In San Francisco, Condo Tower Sinks, Leans

Washington State Limits Lender Foreclosure Action In a July 7, 2016 ruling, the Washington Supreme Court prohibited lenders from taking possession of property before foreclosure. In Jordan v. Nationstar Mortgage, LLC , the Washington Supreme Court held that entering and securing a property before foreclosure completion by changing the locks constitutes “taking possession” in violation of Washington law. In 2011, Laura Jordan came home from work to find herself locked out of her home. She had missed two mortgage payments, and the company servicing her loan, Dallas-based Nationstar Mortgage, had hired a vendor to change the locks without warning. In a 6-3 ruling, Washington appears to be the first state in the nation that has invalidated the provisions, and consumer advocates say other states could follow suit or that the ruling could inspire additional class-action lawsuits. Wells Fargo To Pay $1.2 Billion For Mortgage Fraud San Francisco-based Wells Fargo, the nation’s largest mortgage lender, agreed to pay $1.2 billion to settle claims that it engaged in mortgage fraud, resolving a major lawsuit brought by the federal government in the wake of the 2008 financial crisis. The lawsuit — filed by U.S. Attorney Preet Bharara in Manhattan — was among a series of cases against the bank stemming from mortgages insured through a program by the Federal Housing Administration (FHA). The 2013 lawsuit accused Wells of engaging in “reckless origination” and “misconduct in originating and underwriting government- insured home mortgage loans.” Source: Jordan v. Nationstar Mortgage, LLC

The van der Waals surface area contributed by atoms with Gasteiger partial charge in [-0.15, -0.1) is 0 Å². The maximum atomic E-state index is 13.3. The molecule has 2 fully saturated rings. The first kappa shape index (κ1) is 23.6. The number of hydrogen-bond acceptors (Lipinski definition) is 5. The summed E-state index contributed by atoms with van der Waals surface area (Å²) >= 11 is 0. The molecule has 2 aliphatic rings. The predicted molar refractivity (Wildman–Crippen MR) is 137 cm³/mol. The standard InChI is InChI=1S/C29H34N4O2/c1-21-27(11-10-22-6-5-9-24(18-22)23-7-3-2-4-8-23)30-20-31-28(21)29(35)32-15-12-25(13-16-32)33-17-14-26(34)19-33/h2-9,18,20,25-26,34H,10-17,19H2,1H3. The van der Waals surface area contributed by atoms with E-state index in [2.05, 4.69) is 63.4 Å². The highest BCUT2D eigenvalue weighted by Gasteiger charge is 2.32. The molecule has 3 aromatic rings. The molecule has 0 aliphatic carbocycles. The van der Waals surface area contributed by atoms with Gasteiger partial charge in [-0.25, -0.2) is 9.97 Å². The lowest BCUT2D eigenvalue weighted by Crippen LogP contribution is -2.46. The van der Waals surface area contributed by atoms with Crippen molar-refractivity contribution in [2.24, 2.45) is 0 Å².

It’s being called the “leaning tower of San Francisco,” a reference to the leaning tower of Pisa, Italy.

The luxury Millennium Tower, a 58-story condo tower in downtown San Francisco, has sunk16 inches into the ground since it opened in 2009, and is leaning six inches toward a neighboring skyscraper, according to a lawsuit filed by resident John Eng, accusing the building owner Millennium Partners and the Transbay Joint Powers Authority — the public entity behind the Transbay Transit Center under construction next door — of a “defective foundation.” In a city straddling two major earthquake fault lines, the engineering flaw has become a major public scandal. The builder of the tilting tower, Millennium Partners, blames the sinking on a neighboring transportation development next door being excavated by a government agency, Transbay Joint Powers Authority. “The Millennium will continue to sink and tilt, thereby damaging homes and causing property values to drop in the building,” the suit claims.

The suit John Eng v. Millennium Partners was filed on August 11, in San Francisco Superior Court.

Sources: John Eng v. Millennium Partners, The Wall Street Journal

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The case is U.S. v. Wells Fargo Bank, NA , U.S. District Court, Southern District of New York.

Sources: U.S. v. Wells Fargo Bank, NA, U.S. Department of Justice

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